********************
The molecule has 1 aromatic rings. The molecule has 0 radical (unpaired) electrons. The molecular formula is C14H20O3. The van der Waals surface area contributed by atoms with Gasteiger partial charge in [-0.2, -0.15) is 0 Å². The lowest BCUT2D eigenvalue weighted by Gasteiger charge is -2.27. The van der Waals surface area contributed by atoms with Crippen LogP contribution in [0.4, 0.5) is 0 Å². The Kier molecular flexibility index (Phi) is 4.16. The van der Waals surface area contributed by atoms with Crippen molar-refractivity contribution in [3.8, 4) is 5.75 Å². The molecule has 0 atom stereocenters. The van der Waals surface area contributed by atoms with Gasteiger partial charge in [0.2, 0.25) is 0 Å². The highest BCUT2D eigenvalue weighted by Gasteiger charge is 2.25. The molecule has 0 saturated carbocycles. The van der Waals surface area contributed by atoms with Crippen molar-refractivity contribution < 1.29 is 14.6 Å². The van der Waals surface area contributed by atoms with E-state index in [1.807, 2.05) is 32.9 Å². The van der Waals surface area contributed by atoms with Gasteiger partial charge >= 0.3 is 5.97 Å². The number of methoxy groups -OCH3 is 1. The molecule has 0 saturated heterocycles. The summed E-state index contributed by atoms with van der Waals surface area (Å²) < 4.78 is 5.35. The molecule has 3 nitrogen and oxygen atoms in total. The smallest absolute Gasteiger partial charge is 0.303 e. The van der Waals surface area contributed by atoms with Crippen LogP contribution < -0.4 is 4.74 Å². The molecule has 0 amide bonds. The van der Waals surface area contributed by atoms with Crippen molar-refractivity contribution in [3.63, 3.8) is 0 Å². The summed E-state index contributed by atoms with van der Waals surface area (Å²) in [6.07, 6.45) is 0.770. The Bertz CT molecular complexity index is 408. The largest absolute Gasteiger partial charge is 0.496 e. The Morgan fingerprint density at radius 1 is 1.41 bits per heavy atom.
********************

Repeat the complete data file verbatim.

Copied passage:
The molecule has 1 aromatic rings. The molecule has 0 radical (unpaired) electrons. The molecular formula is C14H20O3. The van der Waals surface area contributed by atoms with Gasteiger partial charge in [-0.2, -0.15) is 0 Å². The lowest BCUT2D eigenvalue weighted by Gasteiger charge is -2.27. The van der Waals surface area contributed by atoms with Crippen LogP contribution in [0.4, 0.5) is 0 Å². The Kier molecular flexibility index (Phi) is 4.16. The van der Waals surface area contributed by atoms with Crippen molar-refractivity contribution in [3.8, 4) is 5.75 Å². The molecule has 0 atom stereocenters. The van der Waals surface area contributed by atoms with Gasteiger partial charge in [0.2, 0.25) is 0 Å². The highest BCUT2D eigenvalue weighted by Gasteiger charge is 2.25. The molecule has 0 saturated carbocycles. The van der Waals surface area contributed by atoms with Crippen molar-refractivity contribution < 1.29 is 14.6 Å². The van der Waals surface area contributed by atoms with E-state index in [1.807, 2.05) is 32.9 Å². The van der Waals surface area contributed by atoms with Gasteiger partial charge >= 0.3 is 5.97 Å². The number of methoxy groups -OCH3 is 1. The molecule has 0 saturated heterocycles. The summed E-state index contributed by atoms with van der Waals surface area (Å²) < 4.78 is 5.35. The molecule has 3 nitrogen and oxygen atoms in total. The smallest absolute Gasteiger partial charge is 0.303 e. The van der Waals surface area contributed by atoms with Crippen LogP contribution < -0.4 is 4.74 Å². The molecule has 0 amide bonds. The van der Waals surface area contributed by atoms with Crippen molar-refractivity contribution in [3.63, 3.8) is 0 Å². The summed E-state index contributed by atoms with van der Waals surface area (Å²) in [6.07, 6.45) is 0.770. The Bertz CT molecular complexity index is 408. The largest absolute Gasteiger partial charge is 0.496 e. The Morgan fingerprint density at radius 1 is 1.41 bits per heavy atom.